Cupping

The Olympic Games is richly inspiring to watch athletes from all walks of life devoted and passionate about their sport of choice. This year, eyes turned once again to Michael Phelps as he succeeded in winning an astonishing 28 medals in his Olympic career. Throughout his events many people noticed the circular bruises which dominated his skin. Upon closer inspection of the games it became clear that he was not the only Athlete who sported these strange bruises. Many contestants competing in various sports also displayed these marks. Before long the ancient medical art of Cupping was quickly brought into the spotlight.

Cupping dates back as far as 3000 BC according to some scholars and was practiced by many cultures including the ancient Egyptians and Greeks. It is also considered one of the earliest forms of recorded traditional Chinese medicine. In the ancient days of cupping the physician would use clay pots, bamboo segments or hollow animal horns as the cup. Using fire to remove the air, the cup would then be placed on target areas of the skin creating a vacuum that would draw up the patient’s tissue. Today glass cups are preferred because you are able to see the degree of suction in the cup by the amount of tissue drawn in.

Cupping is used to treat many conditions and is not limited to physical therapy as seen in the Olympics. In my opinion, cupping is successful because it stimulates your body’s own innate ability to heal itself. With strong suction applied to the skin some of the capillaries rupture creating the characteristic circular bruising. This painless damage moves blood and lymph and signals to the body to send healing cells to the area. These healing cells clear and clean the area speeding the healing process and restoring optimal function. This action not only helps athletes recover, but has also been used for thousands of years in treating colds, fevers, headache, digestion trouble, and many other conditions because of its stimulating effects.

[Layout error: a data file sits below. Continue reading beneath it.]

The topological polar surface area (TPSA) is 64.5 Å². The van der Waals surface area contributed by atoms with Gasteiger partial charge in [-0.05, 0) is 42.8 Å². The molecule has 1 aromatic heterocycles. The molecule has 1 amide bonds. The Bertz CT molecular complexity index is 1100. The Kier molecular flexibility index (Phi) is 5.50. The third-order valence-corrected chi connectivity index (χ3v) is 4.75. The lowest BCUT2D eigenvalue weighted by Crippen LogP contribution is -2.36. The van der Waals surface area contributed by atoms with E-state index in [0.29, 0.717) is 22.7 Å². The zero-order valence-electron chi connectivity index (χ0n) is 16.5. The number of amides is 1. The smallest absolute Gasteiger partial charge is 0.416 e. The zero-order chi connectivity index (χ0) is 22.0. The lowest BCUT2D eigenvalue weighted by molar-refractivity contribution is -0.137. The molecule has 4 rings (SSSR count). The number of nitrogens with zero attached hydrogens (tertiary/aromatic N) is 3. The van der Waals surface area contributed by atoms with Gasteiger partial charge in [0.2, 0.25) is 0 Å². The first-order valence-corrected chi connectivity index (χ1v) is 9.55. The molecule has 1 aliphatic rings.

Although cupping is considered safe, some people should avoid cupping such as individuals with bleeding conditions or other clotting disorders. Pregnant women should also not have cupping over the abdomen or lower back. For most people however, cupping can be an excellent way to heal the body without the need of medications which often bring with them various side effects and consequences. Michael Phelps, the most decorated Olympian of all time has seen the benefits of cupping. If you have not tried it yet, now is the time.

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